"We've got great pairings on some of our shows but not many where the romantic relationship is front and center," said USA's executive v-p Bill McGoldrick. "On this show, the sexual chemistry will be important, and we have a really strong female role with a lot of that kick-ass action Elmore Leonard is known for."
 



Books & Authors

Awards: BBC Samuel Johnson Prize Longlist

A longlist of 14 contenders for the £20,000 (US$32,494) Samuel Johnson Prize for nonfiction has been named. Chair of judges David Willetts said the list "reflects the diverse range of high quality nonfiction available for readers to enjoy, and we hope they will be inspired to pick up some of these titles and be entertained by the true stories they tell." A winner will be named November 12.
 


Book Brahmin: Robin Maxwell

Robin Maxwell often wonders how growing up a suburban New Jersey girl, an education at Tufts University as an occupational therapist, stints as a music business secretary, parrot tamer, casting director, dozens of Hollywood script development deals and marriage to yoga master Max Thomas prepared her for a career in writing. After eight historical fictions, including Signora da Vinci and The Secret Diary of Anne Boleyn, she is jumping genres with Jane: The Woman Who Loved Tarzan (Tor, September 18, 2012), the first Tarzan tale written a woman and authorized by the Burroughs estate.

On your nightstand now:

I've had some trouble with my eyes, so I now happily listen to audiobooks. I just finished one of the most extraordinary and indescribable novels ever--Cloud Atlas by David Mitchell. There are six distinct voices read by six amazing actors, each of them cleverly linked to the others. The language and the concepts boggle the mind. It was one of those books that made me think, how did that author write that? I never could have.

I'm halfway through Old Filth by Jane Gardam. I bought it because my two best girlfriends--separately--told me they'd read it and it was utterly fantastic (and because I was intrigued by the title). Again, I'm stunned by the beauty of the language, the originality of the story and characters, and its wicked humor.

Favorite book when you were a child:

I grew up reading the Brothers Grimm and Hans Christian Andersen's fairy tales--the darker the story, the better. These stories stimulated my love of horror and fantasy, as well as my comfort with the medieval/Renaissance period, royal courts, princes and princesses, which later showed up in my historical fiction.

Your top five authors:

I learned a lot about writing by reading early Stephen King--particularly dialogue, of which he is a great master. Loved the scares, too. Doing research for my first historical novels, I found that the Tudor biographies of Carolly Erickson were the most fun to read. She wrote with real attitude and wasn't afraid to go out on a limb, saying things other historians didn't dare say. Loved the weird brilliance of Kurt Vonnegut and the late Terrence McKenna, who delved into the world of psychotropic drugs and their impact on human evolution, a fascinating subject to me. His sentence structure (when writing or lecturing) was so complex and off-the-chart brilliant that you couldn't believe he'd finished a single thought that had gone on for an entire paragraph that was grammatically correct and insanely incisive. C.W. Gortner stands out among the ever-increasing gang of historical fiction authors as a real gem. He fearlessly chooses the most reviled women in history and explodes the clichés and myths about their characters and deeds, guiding readers to an understanding of how they became these iconic figures.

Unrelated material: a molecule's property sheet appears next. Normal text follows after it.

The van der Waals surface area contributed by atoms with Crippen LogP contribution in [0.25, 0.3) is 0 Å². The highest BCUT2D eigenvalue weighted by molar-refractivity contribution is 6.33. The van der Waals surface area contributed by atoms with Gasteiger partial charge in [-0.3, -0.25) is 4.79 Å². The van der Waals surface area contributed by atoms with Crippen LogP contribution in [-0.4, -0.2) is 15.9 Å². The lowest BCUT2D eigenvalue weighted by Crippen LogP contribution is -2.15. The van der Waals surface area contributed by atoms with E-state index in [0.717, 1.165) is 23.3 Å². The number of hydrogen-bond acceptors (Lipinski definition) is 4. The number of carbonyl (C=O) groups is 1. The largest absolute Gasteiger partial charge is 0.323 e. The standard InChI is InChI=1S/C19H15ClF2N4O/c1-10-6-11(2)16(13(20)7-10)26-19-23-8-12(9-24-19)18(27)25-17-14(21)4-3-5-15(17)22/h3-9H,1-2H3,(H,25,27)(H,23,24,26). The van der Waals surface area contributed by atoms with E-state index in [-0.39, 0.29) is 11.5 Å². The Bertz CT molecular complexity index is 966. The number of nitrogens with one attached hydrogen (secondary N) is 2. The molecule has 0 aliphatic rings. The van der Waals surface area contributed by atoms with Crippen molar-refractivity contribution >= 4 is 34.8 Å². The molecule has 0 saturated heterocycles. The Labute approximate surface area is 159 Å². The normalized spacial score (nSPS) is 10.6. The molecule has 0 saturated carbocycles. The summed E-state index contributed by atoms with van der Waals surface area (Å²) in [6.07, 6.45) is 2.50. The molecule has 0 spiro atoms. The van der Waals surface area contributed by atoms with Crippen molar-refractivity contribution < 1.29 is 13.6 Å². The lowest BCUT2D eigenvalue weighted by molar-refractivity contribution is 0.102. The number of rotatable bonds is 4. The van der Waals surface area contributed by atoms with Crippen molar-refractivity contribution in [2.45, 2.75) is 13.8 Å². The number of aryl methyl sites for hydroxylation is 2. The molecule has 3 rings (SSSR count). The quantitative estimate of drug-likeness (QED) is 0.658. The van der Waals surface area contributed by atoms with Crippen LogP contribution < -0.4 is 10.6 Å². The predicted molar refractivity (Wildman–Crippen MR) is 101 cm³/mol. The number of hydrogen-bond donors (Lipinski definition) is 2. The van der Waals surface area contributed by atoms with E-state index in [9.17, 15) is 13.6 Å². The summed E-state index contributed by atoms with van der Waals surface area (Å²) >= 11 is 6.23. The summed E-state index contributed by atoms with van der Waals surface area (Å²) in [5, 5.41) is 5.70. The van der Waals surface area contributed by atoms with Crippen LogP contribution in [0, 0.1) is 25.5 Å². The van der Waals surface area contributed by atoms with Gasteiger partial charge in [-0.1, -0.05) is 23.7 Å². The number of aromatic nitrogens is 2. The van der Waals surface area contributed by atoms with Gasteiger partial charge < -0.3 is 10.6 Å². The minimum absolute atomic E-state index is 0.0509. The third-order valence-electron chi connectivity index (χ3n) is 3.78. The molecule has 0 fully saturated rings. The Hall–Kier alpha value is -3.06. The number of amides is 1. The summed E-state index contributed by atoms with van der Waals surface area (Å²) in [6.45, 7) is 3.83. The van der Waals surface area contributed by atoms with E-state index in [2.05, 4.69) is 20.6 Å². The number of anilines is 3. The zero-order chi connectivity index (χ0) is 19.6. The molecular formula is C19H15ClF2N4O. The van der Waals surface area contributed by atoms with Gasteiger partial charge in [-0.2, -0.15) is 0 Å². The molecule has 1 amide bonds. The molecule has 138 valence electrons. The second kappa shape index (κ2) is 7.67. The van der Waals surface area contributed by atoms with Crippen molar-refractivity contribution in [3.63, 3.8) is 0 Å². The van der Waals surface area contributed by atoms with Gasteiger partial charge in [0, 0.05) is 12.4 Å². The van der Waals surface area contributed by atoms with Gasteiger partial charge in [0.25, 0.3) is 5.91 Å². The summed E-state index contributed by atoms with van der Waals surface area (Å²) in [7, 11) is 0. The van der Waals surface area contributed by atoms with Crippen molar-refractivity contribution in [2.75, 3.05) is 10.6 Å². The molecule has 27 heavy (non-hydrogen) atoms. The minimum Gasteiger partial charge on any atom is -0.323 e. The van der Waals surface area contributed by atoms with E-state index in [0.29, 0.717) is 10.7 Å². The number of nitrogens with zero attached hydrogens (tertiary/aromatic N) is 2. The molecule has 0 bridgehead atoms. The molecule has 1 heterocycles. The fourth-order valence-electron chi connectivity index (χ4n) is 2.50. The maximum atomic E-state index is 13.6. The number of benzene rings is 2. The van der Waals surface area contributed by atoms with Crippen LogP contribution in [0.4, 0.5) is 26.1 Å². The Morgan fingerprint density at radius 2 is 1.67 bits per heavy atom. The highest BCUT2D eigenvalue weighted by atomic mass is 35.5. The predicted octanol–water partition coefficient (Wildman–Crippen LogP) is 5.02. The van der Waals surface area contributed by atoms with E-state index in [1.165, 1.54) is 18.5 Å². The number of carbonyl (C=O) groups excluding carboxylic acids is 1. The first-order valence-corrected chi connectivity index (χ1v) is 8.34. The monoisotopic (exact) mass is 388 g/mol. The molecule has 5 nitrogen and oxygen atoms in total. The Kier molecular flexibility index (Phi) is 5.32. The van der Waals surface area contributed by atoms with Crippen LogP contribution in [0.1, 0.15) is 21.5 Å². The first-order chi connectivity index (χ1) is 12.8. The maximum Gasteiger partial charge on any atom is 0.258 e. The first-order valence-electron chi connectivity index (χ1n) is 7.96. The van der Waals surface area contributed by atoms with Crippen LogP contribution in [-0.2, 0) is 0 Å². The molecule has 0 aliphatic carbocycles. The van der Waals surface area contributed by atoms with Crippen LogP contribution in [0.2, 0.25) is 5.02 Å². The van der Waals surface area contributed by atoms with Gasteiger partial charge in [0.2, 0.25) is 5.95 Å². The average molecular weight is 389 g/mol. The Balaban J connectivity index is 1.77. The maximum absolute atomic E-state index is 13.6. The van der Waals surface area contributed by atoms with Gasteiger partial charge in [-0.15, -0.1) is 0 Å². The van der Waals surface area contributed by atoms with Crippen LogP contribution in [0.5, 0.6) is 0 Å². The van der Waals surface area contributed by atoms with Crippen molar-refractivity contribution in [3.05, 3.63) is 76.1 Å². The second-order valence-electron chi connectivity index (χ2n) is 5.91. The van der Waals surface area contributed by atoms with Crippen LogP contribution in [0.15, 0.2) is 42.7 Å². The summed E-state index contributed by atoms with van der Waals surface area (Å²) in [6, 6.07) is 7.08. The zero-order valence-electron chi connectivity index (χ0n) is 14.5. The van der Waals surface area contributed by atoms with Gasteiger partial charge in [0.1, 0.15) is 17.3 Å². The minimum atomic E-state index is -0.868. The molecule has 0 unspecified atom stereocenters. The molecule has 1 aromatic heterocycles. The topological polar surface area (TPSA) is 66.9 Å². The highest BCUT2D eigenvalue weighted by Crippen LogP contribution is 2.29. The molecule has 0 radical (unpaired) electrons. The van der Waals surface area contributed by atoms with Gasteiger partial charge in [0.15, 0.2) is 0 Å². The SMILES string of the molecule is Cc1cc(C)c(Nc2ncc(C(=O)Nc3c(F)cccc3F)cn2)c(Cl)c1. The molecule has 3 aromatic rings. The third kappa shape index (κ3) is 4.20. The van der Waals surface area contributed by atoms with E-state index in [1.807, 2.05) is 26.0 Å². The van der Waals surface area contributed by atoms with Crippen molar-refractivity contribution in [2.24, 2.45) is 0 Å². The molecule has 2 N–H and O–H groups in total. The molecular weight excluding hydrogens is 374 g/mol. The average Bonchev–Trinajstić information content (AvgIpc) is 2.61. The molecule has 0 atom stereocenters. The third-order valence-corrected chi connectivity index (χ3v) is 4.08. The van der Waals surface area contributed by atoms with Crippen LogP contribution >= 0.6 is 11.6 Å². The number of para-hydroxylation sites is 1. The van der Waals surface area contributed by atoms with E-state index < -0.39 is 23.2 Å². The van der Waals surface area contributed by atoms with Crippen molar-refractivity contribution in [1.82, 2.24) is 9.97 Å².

Book you've faked reading:

Angela's Ashes by Frank McCourt. I didn't exactly fake reading this monster bestseller. I tried reading it twice because everyone was raving about it. But I couldn't get through it--it was such an unrelentingly grim story of growing up dirt-poor in Dublin with an alcoholic father. I finally gave up trying. Then my friend gave me the unabridged book on tape, read by McCourt himself. There was so much natural humor in his voice that it transcended the darkness of the material. Listening to Angela's Ashes stands as the single greatest literary experience of my life.

Book you're an evangelist for:

Year of Wonders: A Novel of the Plague by Geraldine Brooks. How does a book about a year in the life of a medieval village struck by the Black Plague end up as the book I most evangelize about? Gorgeous language. Heartfelt characters brimming with the deepest emotions under the most horrible of circumstances. Brooks taught me a lot about how to make readers root for the heroine.